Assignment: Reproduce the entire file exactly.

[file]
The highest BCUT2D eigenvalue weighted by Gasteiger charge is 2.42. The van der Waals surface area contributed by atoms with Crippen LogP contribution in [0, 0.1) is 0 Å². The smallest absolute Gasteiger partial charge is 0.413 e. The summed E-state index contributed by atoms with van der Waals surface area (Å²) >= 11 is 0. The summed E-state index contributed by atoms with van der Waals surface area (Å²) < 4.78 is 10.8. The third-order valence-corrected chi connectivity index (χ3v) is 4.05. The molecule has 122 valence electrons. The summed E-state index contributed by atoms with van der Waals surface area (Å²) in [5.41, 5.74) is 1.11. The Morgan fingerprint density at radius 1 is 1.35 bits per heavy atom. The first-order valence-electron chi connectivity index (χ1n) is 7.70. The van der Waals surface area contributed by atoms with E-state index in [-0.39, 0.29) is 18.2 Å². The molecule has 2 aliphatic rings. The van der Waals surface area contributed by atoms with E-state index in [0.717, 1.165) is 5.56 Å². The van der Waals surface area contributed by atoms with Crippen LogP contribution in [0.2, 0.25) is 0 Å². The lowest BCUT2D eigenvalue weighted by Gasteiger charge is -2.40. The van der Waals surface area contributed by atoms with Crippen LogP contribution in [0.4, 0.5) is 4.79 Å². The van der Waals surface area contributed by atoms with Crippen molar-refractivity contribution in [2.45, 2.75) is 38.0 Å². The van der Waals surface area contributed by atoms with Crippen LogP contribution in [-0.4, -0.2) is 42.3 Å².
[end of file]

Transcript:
The highest BCUT2D eigenvalue weighted by Gasteiger charge is 2.42. The van der Waals surface area contributed by atoms with Crippen LogP contribution in [0, 0.1) is 0 Å². The smallest absolute Gasteiger partial charge is 0.413 e. The summed E-state index contributed by atoms with van der Waals surface area (Å²) >= 11 is 0. The summed E-state index contributed by atoms with van der Waals surface area (Å²) < 4.78 is 10.8. The third-order valence-corrected chi connectivity index (χ3v) is 4.05. The molecule has 122 valence electrons. The summed E-state index contributed by atoms with van der Waals surface area (Å²) in [5.41, 5.74) is 1.11. The Morgan fingerprint density at radius 1 is 1.35 bits per heavy atom. The first-order valence-electron chi connectivity index (χ1n) is 7.70. The van der Waals surface area contributed by atoms with E-state index in [-0.39, 0.29) is 18.2 Å². The molecule has 2 aliphatic rings. The van der Waals surface area contributed by atoms with E-state index in [0.717, 1.165) is 5.56 Å². The van der Waals surface area contributed by atoms with Crippen LogP contribution in [0.2, 0.25) is 0 Å². The lowest BCUT2D eigenvalue weighted by Gasteiger charge is -2.40. The van der Waals surface area contributed by atoms with Crippen LogP contribution in [0.4, 0.5) is 4.79 Å². The van der Waals surface area contributed by atoms with Crippen molar-refractivity contribution in [2.45, 2.75) is 38.0 Å². The van der Waals surface area contributed by atoms with Crippen LogP contribution in [-0.4, -0.2) is 42.3 Å².